Upper Deception Hut to The Sanctuary at Arthurs Pass
12 k + 5 road k
It was a frosty morning, a glittering spangled onto the shoes and socks where they were poking out below the tent fly. I was plenty warm all night, which was an unexpected treat, (although in retrospect likely due to the belly furnace attempting to burn through that glut of a dinner) and even though there is plenty of condensation dripping from the ceiling, our sleeping bags are dry. We make coffee, and put off breakfast. I don’t know if I didn’t drink enough water yesterday, or just ate way too much last night before going straight to bed, but food sounds like a terrible idea. The last leg of the climb takes us right up through the middle of the creek, which is growing tinier by the turn. Peach has a slip that creates a domino effect on Mario, but everyone is safe, albeit wet, at the end of it.
Goat Pass Hut is gorgeous. It’s in a spectacular location, with views into the pockets of the high peaks, and it was obviously made with talented craftsmanship. The porch is expansive and inviting. The bunks have a unique and space-efficient mixture of double and triple bunk stacks in two dorm rooms. There are nicely sized tables for playing games, a Connect-4 set, and ample windows for plenty of light.
We sit for a long breakfast break in the sun on the porch, feet bared and warming in the sun, all the wet things spread out to dry. Breakfast still doesn’t sound appealing to me, the thought of anything in my stomach seeming repellant, but I take a few token bites and instantly feel overfull. Weird.
At one point it had seemed very important to reach Arthurs Pass in the middle of the day, so we could retain the option of leaving the same day if we wished. But right now that idea seems distant and irrelevant, and we bask and lounge.
When we finally get going again, the trail appears very well maintained, and we climb the last hundred feet to the top of the pass and proceed on a series of boardwalks, meaning I can walk and look around at the same time. Even in the short tussock, the trail stays well-treaded. The boardwalks are lovely, the top of the pass is lovely, the whole world is lovely from here. A deep gorge offers intrigue down to the right, a huge spilling cascade draws the eye up to the left. Helicopters buzz back and forth, delivering the people and goods for the aid stations that will support the racers tomorrow. We start counting the number of flights.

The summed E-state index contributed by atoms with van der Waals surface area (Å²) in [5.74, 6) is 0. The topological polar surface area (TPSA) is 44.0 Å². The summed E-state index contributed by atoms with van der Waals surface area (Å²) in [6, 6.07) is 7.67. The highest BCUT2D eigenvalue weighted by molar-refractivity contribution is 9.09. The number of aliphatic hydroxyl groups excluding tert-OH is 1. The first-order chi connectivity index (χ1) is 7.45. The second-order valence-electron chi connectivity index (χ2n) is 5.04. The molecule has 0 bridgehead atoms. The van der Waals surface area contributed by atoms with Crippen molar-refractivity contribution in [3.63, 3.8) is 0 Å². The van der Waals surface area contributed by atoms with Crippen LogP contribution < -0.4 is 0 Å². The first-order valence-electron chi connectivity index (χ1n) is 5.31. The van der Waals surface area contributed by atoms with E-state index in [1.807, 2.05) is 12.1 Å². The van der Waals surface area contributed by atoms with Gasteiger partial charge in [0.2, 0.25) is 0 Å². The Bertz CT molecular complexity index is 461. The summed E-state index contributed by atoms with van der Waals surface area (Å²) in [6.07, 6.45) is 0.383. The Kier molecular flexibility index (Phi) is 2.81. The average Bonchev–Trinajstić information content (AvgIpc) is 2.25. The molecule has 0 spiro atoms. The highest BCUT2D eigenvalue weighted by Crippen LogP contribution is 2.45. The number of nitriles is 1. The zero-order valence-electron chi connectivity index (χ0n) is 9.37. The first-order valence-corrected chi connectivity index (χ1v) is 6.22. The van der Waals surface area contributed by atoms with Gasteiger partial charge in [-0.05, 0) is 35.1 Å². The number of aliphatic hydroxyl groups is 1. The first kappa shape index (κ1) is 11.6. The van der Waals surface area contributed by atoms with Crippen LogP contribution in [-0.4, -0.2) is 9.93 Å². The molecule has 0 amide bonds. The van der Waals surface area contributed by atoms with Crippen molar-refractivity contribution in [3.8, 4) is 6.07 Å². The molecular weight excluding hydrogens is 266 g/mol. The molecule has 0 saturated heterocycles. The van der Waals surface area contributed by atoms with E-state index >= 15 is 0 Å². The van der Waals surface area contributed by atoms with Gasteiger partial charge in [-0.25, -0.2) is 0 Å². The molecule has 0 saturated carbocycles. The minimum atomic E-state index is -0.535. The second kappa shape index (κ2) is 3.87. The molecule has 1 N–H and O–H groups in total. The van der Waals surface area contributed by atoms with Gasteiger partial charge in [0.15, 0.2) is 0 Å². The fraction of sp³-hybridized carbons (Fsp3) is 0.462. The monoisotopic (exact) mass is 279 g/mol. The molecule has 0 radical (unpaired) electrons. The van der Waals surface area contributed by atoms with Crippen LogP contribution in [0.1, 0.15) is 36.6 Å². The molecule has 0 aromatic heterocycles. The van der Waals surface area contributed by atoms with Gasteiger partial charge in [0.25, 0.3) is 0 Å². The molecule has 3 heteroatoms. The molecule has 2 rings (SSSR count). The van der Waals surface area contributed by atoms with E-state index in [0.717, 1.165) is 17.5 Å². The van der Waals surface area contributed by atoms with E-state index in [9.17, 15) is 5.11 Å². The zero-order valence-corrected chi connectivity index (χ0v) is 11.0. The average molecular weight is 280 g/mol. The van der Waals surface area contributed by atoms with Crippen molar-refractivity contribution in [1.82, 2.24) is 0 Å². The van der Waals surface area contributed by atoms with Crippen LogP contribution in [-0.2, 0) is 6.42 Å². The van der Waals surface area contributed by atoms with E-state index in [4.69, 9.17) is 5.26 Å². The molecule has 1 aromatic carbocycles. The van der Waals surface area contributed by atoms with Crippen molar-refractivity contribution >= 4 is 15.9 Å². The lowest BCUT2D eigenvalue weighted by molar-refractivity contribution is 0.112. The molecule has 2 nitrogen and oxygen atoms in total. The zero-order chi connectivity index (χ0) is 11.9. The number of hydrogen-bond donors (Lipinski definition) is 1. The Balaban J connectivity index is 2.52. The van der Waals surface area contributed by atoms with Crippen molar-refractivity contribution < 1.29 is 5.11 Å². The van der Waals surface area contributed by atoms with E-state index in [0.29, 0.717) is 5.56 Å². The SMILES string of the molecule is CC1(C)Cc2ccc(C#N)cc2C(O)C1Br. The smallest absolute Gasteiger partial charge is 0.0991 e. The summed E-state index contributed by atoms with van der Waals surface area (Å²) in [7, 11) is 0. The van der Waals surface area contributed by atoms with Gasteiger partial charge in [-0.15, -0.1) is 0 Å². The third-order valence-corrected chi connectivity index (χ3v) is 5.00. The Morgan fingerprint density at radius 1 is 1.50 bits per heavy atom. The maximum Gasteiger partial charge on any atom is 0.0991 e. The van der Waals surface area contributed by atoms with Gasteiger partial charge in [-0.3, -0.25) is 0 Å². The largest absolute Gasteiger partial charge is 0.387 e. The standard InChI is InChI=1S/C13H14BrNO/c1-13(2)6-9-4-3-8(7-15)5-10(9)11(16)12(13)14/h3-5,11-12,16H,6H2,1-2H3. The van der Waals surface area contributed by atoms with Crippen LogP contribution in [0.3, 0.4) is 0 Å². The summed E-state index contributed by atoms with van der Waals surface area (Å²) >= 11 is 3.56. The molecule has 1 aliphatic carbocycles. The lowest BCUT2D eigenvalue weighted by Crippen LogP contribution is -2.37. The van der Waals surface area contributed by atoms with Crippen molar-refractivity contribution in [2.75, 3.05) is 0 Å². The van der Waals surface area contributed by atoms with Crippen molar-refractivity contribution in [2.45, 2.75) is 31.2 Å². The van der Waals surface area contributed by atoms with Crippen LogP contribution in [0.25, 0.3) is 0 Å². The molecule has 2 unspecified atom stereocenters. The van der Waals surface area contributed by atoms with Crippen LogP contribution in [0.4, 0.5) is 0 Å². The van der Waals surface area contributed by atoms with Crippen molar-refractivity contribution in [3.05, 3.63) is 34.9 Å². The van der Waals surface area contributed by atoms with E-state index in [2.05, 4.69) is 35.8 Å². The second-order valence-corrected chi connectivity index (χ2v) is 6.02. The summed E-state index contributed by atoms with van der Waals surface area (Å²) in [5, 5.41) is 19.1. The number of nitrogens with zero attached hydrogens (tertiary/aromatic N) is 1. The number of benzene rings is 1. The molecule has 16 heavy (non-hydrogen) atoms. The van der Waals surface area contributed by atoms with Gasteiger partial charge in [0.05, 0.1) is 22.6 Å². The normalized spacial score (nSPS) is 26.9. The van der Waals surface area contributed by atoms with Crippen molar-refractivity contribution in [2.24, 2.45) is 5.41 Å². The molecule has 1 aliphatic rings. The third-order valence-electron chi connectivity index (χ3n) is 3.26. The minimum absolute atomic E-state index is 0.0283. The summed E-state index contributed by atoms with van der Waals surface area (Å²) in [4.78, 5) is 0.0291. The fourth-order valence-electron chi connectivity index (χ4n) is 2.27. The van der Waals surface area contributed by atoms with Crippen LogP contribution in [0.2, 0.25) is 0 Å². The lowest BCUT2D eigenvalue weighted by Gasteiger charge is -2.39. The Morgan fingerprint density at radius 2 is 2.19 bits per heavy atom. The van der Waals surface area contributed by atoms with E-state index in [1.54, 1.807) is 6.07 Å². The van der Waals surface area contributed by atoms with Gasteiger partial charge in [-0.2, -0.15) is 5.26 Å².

We descend into mossy beech forest alongside the Mingha river, a bright icy blue ribbon. The Mingha bivvy is a cute little two bunker with a huge hole in the fireplace; luckily it offers lots of good camping nearby. Mouse catches up as we are signing the trail register. We leave her to sign in and read the gossip while we continue downriver along the white boulders and cobbles. Only 200 meters from the bivvy, the trail shoots straight up. We dutifully follow, and come upon Mario and Peach crouched on the trail, motionless. “An alpine parrot!” they whisper. Sure enough, a huge dull green parrot is poking about with curiosity on the trail. Keas are endangered, so we are thrilled to see one. We watch it, take dozens of pictures, and watch it some more until it flies off. I am surprised Mouse didn’t catch up while we lingered so long. We follow the trail back down around the landslide it climbed so high to avoid, and perhaps another 300 meters later, Princess Peach spies a perfect blue swimming hole. What a great spot for lunch! We scramble down, strip down, and the water is sooooo coooold. Prana goes in three times; I make it twice and am shivering; Peach gets one good long dunk in. Mario declines. We eat lunch on the table rock that is perfectly positioned for picnicking. I get down a scantily smeared peanut butter and honey wrap, and feel overstuffed again. What is going on?